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borman
2008-Nov-07, 01:29 AM
Do comets come from planets?

There seems to be some evidence and new theories that may have a bearing on the question.

Press releases:
Meteorites’ magnetism holds clues to planet birth

http://astronomynow.com/081105meteoritesmagnetismholdscluestoplanetbirth.h tml

Dwarf planet's body parts litter outer solar system
http://space.newscientist.com/article/dn14954-dwarf-planets-body-parts-litter-outer-solar-system.html
ICARUS paper abstracts:
Stardust findings favor not only the planetary origin of comets but the underlying close-binary cosmogony of the Solar System as well

http://www.sciencedirect.com/science?_ob=ArticleURL&_udi=B6WGF-4S9G97H-1&_user=10&_coverDate=09%2F30%2F2008&_rdoc=18&_fmt=high&_orig=browse&_srch=doc-info(%23toc%236821%232008%23998029998%23696420%23F LA%23display%23Volume)&_cdi=6821&_sort=d&_docanchor=&_ct=32&_acct=C000050221&_version=1&_urlVersion=0&_userid=10&md5=19f47a0356f37c54a89cce258ee34e33

The formation of the Oort cloud in open cluster environments

http://www.sciencedirect.com/science?_ob=ArticleURL&_udi=B6WGF-4S7BDJF-2&_user=10&_coverDate=09%2F30%2F2008&_rdoc=20&_fmt=high&_orig=browse&_srch=doc-info(%23toc%236821%232008%23998029998%23696420%23F LA%23display%23Volume)&_cdi=6821&_sort=d&_docanchor=&_ct=32&_acct=C000050221&_version=1&_urlVersion=0&_userid=10&md5=4f0df4f2797342bec04a40c90ad6600e

Origin of three-dimensional shapes of chondrules I. Hydrodynamics simulations of rotating droplet exposed to high-velocity rarefied gas flow
http://www.sciencedirect.com/science?_ob=ArticleURL&_udi=B6WGF-4SJG6BR-6&_user=10&_coverDate=09%2F30%2F2008&_rdoc=24&_fmt=high&_orig=browse&_srch=doc-info(%23toc%236821%232008%23998029998%23696420%23F LA%23display%23Volume)&_cdi=6821&_sort=d&_docanchor=&_ct=32&_acct=C000050221&_version=1&_urlVersion=0&_userid=10&md5=5e47e3d9bce11aa1268b495ee9841756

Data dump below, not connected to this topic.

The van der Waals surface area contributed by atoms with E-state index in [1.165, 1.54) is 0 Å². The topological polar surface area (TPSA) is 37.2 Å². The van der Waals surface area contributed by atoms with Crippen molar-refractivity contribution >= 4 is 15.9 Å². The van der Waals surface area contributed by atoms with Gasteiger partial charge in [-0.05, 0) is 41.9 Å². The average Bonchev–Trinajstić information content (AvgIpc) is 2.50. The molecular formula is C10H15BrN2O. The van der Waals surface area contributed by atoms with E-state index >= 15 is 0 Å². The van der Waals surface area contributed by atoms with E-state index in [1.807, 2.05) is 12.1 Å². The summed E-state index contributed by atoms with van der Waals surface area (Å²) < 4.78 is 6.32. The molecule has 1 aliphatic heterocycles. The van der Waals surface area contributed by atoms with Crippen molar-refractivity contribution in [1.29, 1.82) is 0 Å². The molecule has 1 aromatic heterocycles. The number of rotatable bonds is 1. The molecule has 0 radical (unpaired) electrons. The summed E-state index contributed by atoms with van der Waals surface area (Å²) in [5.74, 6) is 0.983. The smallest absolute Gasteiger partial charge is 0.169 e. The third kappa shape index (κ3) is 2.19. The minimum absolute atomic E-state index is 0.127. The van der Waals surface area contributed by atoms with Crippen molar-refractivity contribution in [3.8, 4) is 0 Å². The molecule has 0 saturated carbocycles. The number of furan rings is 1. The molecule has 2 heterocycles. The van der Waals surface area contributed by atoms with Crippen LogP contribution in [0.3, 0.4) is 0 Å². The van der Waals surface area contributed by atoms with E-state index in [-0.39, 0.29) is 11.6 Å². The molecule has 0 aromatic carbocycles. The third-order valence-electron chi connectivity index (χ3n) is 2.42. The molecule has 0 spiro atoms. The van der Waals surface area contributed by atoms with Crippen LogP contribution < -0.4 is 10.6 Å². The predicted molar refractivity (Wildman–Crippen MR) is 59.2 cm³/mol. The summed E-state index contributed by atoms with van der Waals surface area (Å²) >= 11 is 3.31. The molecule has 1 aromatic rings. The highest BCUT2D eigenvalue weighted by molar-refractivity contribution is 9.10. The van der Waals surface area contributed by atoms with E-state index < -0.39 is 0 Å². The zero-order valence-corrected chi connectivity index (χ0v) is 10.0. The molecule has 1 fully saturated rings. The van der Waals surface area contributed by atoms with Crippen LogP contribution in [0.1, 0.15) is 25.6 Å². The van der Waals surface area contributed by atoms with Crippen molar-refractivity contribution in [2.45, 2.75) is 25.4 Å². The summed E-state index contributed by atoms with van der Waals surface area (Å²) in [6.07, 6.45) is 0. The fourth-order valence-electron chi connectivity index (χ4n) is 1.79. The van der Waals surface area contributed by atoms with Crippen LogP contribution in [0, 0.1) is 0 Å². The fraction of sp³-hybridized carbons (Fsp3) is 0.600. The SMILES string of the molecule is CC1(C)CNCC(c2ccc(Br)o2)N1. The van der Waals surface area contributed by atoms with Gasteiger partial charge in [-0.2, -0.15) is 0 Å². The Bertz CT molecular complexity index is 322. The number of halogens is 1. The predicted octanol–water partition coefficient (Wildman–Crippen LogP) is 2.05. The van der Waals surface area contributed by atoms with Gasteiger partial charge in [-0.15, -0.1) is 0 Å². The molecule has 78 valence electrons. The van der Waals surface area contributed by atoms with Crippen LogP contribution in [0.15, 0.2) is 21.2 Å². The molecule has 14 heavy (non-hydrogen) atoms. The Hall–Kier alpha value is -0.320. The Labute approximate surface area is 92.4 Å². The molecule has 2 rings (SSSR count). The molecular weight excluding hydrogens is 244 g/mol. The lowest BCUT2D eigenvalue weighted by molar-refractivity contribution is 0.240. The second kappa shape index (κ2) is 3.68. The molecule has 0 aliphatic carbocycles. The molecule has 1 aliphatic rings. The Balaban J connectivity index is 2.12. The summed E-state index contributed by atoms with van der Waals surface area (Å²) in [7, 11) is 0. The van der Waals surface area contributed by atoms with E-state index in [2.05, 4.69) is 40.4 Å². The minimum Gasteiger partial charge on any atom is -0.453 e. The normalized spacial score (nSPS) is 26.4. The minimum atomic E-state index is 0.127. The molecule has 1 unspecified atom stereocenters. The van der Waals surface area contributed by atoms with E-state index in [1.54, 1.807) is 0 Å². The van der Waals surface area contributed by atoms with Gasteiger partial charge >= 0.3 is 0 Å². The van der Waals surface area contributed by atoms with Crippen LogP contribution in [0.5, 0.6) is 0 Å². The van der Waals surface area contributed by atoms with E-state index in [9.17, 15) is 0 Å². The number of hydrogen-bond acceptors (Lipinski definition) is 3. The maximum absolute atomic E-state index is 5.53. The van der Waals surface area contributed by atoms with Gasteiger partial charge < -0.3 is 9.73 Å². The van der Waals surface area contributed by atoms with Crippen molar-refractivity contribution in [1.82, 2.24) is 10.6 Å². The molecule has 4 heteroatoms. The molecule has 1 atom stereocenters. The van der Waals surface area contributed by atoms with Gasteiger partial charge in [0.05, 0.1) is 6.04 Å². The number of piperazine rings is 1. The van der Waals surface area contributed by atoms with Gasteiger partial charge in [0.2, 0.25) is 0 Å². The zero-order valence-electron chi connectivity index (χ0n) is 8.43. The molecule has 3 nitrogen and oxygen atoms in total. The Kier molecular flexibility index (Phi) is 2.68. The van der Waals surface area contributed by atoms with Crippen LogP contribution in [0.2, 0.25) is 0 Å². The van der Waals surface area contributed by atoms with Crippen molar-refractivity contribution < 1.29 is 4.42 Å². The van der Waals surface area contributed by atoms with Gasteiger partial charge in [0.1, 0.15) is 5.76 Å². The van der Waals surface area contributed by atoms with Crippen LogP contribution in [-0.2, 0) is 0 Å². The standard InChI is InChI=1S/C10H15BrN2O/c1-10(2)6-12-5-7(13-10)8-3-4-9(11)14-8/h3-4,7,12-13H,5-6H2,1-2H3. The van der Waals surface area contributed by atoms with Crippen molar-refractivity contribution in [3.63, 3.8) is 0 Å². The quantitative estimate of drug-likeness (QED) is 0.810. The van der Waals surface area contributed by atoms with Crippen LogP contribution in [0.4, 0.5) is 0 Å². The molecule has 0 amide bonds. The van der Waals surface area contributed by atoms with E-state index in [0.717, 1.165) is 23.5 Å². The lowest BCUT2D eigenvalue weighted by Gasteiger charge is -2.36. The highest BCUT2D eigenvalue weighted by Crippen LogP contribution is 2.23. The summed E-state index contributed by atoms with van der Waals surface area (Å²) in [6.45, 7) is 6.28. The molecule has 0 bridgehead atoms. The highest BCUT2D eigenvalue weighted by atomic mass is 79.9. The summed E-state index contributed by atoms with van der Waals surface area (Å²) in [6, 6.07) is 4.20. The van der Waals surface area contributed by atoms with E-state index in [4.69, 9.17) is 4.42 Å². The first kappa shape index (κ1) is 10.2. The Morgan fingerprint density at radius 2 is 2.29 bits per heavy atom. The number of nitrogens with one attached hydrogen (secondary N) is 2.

timb
2008-Nov-07, 03:39 AM
No.

triclon
2008-Nov-09, 04:26 AM
Comets come from the outer solar system and are presumed to have formed out there in the cold depths beyond Neptune from the remains of the solar nebula that created the sun and the rest of the solar system. Most comets have orbits which lead beyond Neptune. Plus how are planets supposed to cough up comets? Nobody has ever seen a comet pop out of a planet before.

timb
2008-Nov-09, 04:51 AM
I think the idea is that there is a planet way "out there", let's call it Uribin, that somehow fires comets at us as a result of huge explosions on its surface. If that were true then there should be plenty of unbound comets observed, but there aren't. Exactly how Uribin sustains a series of massive explosions over billions of years I don't know and don't care to be informed.

cran
2008-Nov-09, 02:42 PM
Do comets come from planets?

Perhaps the question wasn't worded in the best way - hence the derisory replies ...